The Letters of the Earl of Chesterfield to His Son, Volume 2

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Page 256 - In some fair body thus th' informing soul With spirits feeds, with vigour fills the whole, Each motion guides, and every nerve sustains; Itself unseen, but in th' effects remains. Some, to whom Heaven in wit has been profuse, Want as much more to turn it to its use; For wit and judgment often are at strife, Though meant each other's aid, like man and wife.
Page 421 - The situation which Pitt occupied at the close of the reign of George the Second was the most enviable ever occupied by any public man in English history. He had conciliated the King ; he domineered over the House of Commons ; he was adored by the people; he was admired by all Europe. He was the first Englishman of his time ; and he had made England the first country in the world.
Page 130 - I informed, because I pleased them : and many of them said that I had made the whole very clear to them ; when, God knows, I had not even attempted it. Lord Macclesfield, who had the greatest share in forming the bill, and who is one of the greatest mathematicians and astronomers in Europe, spoke afterwards with infinite knowledge, and all the clearness that so intricate a matter would admit of; but as his words, his periods, and his utterance were not near BO good as mine, the preference was most...
Page 458 - Everybody is puzzled how to account for this step ; though it would not be the first time that great abilities have been duped by low cunning. But be it what it will, he is now certainly only Earl of Chatham ; and no longer Mr. Pitt, in any respect whatever.
Page 120 - There is a man, whose moral character, deep learning, and superior parts, I acknowledge, admire, and respect ; but whom it is so impossible for me to love, that I am almost in a fever whenever I am in his company. His figure (without being deformed) seems made to disgrace or ridicule the common structure of the human body.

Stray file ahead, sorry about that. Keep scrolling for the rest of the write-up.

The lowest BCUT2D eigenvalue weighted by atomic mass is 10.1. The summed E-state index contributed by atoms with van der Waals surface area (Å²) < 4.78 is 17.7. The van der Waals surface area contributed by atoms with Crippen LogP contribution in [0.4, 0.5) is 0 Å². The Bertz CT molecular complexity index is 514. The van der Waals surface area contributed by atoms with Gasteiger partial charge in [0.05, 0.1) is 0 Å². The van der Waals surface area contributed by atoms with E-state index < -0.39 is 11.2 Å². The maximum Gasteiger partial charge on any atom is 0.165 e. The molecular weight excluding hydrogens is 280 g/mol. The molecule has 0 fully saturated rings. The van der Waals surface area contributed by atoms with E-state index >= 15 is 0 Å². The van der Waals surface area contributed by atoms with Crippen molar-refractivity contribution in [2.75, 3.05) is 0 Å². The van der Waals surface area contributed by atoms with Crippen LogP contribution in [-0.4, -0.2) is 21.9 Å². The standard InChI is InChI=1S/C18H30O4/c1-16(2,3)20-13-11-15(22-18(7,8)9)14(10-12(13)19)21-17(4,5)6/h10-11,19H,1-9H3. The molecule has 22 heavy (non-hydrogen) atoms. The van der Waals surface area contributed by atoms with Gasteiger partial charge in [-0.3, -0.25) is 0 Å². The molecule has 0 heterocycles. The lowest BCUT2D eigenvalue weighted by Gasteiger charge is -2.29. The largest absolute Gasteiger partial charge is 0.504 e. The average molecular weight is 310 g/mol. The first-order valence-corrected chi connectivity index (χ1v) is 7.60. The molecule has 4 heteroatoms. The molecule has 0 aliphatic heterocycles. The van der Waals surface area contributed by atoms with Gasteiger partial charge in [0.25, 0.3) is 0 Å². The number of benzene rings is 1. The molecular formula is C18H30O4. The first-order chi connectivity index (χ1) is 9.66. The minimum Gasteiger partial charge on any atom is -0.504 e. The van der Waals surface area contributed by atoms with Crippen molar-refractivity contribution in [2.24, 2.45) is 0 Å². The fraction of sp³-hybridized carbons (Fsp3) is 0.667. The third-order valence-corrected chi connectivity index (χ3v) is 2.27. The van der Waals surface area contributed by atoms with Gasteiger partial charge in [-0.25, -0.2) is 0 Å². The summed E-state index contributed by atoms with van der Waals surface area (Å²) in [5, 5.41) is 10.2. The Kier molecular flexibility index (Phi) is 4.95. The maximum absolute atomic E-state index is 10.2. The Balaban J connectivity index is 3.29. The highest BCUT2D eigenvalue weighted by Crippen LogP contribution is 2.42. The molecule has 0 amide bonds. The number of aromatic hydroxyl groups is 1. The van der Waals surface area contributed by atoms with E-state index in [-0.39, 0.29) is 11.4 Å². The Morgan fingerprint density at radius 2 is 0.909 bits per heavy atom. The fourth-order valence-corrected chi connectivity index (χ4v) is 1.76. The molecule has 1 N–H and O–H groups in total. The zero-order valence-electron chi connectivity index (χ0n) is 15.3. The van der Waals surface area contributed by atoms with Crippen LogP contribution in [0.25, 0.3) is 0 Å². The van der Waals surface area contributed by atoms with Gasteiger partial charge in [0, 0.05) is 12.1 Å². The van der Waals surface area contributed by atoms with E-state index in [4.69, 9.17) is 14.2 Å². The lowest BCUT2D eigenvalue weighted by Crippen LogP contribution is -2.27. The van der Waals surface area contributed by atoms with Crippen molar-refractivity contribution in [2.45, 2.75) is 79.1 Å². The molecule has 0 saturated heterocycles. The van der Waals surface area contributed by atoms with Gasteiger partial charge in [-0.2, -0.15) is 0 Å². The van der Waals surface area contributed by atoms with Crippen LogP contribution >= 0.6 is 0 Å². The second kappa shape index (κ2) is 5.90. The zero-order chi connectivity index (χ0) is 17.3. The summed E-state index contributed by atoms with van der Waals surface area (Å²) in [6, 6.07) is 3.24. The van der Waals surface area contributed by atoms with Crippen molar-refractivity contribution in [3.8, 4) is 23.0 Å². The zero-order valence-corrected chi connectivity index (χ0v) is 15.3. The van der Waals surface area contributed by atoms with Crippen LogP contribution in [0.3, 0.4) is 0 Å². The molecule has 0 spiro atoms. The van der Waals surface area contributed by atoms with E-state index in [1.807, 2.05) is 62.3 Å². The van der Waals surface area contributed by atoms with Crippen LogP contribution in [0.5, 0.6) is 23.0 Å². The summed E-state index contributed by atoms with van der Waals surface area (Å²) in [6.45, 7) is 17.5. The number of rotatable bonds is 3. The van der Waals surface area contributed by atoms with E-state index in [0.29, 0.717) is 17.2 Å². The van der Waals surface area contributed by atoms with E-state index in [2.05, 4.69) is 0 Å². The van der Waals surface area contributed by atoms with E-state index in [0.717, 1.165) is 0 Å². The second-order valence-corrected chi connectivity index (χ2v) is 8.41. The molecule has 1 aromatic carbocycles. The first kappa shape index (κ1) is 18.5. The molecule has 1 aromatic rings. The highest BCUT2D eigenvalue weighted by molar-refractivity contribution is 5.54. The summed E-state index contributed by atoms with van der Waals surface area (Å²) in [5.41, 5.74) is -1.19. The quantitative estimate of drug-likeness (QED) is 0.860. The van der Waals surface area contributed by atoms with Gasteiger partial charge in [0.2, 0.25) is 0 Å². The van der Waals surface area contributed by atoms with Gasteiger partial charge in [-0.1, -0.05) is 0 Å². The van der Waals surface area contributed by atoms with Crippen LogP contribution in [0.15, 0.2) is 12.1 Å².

Page 12 - Know the true value of time ; snatch, seize, and enjoy every moment of it. No idleness, no laziness, no procrastination ; never put off till to-morrow what you can do to-day.
Page 131 - This will ever be the case ; every numerous assembly is moli, let the individuals who compose it be what they will. Mere reason and good sense is never to be talked to a mob ; their passions, their sentiments, their senses, and their seeming interests, are alone to be applied to.
Page 297 - Patience is a most necessary qualification for business; many a man would rather you heard his story than granted his request.
Page 41 - Buy good books, and read them ; the best books are the commonest, and the last editions are always the best, if the editors are not blockheads ; for they may profit of the former. But take care not to understand editions and title-pages too well. It always smells of pedantry, and not always of learning.
Page 69 - A man who owes so little, can clear it off in a very little time, and if he is a prudent man, will ; whereas a man, who by long negligence owes a great deal, despairs of ever being able to pay ; and therefore never looks into his accounts at all.

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